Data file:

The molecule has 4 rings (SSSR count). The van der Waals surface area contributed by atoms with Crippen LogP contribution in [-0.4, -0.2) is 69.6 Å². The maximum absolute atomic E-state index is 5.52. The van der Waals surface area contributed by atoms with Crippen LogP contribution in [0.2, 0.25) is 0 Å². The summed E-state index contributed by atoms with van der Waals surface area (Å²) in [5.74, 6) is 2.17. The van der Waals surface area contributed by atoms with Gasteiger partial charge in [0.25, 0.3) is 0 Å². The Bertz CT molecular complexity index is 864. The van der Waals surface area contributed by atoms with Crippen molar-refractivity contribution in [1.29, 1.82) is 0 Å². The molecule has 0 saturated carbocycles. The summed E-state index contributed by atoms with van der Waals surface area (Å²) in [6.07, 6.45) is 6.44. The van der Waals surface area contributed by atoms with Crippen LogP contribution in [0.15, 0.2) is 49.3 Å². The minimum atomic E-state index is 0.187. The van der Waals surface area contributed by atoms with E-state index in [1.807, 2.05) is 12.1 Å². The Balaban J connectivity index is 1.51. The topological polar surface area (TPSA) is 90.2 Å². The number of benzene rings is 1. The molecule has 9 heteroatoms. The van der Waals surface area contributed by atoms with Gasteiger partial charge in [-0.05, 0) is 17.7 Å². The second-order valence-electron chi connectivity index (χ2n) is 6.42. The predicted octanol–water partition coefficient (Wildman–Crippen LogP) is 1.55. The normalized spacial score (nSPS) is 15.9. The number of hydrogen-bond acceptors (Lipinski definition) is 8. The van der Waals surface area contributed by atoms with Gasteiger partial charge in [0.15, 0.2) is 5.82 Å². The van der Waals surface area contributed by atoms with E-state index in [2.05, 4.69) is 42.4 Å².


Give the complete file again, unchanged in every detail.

The molecule has 4 rings (SSSR count). The van der Waals surface area contributed by atoms with Crippen LogP contribution in [-0.4, -0.2) is 69.6 Å². The maximum absolute atomic E-state index is 5.52. The van der Waals surface area contributed by atoms with Crippen LogP contribution in [0.2, 0.25) is 0 Å². The summed E-state index contributed by atoms with van der Waals surface area (Å²) in [5.74, 6) is 2.17. The van der Waals surface area contributed by atoms with Gasteiger partial charge in [0.25, 0.3) is 0 Å². The Bertz CT molecular complexity index is 864. The van der Waals surface area contributed by atoms with Crippen molar-refractivity contribution in [1.29, 1.82) is 0 Å². The molecule has 0 saturated carbocycles. The summed E-state index contributed by atoms with van der Waals surface area (Å²) in [6.07, 6.45) is 6.44. The van der Waals surface area contributed by atoms with Crippen LogP contribution in [0.15, 0.2) is 49.3 Å². The minimum atomic E-state index is 0.187. The van der Waals surface area contributed by atoms with E-state index in [1.807, 2.05) is 12.1 Å². The Balaban J connectivity index is 1.51. The topological polar surface area (TPSA) is 90.2 Å². The number of benzene rings is 1. The molecule has 9 heteroatoms. The van der Waals surface area contributed by atoms with Gasteiger partial charge in [-0.05, 0) is 17.7 Å². The second-order valence-electron chi connectivity index (χ2n) is 6.42. The predicted octanol–water partition coefficient (Wildman–Crippen LogP) is 1.55. The normalized spacial score (nSPS) is 15.9. The number of hydrogen-bond acceptors (Lipinski definition) is 8. The van der Waals surface area contributed by atoms with Gasteiger partial charge in [0.15, 0.2) is 5.82 Å². The van der Waals surface area contributed by atoms with E-state index in [2.05, 4.69) is 42.4 Å².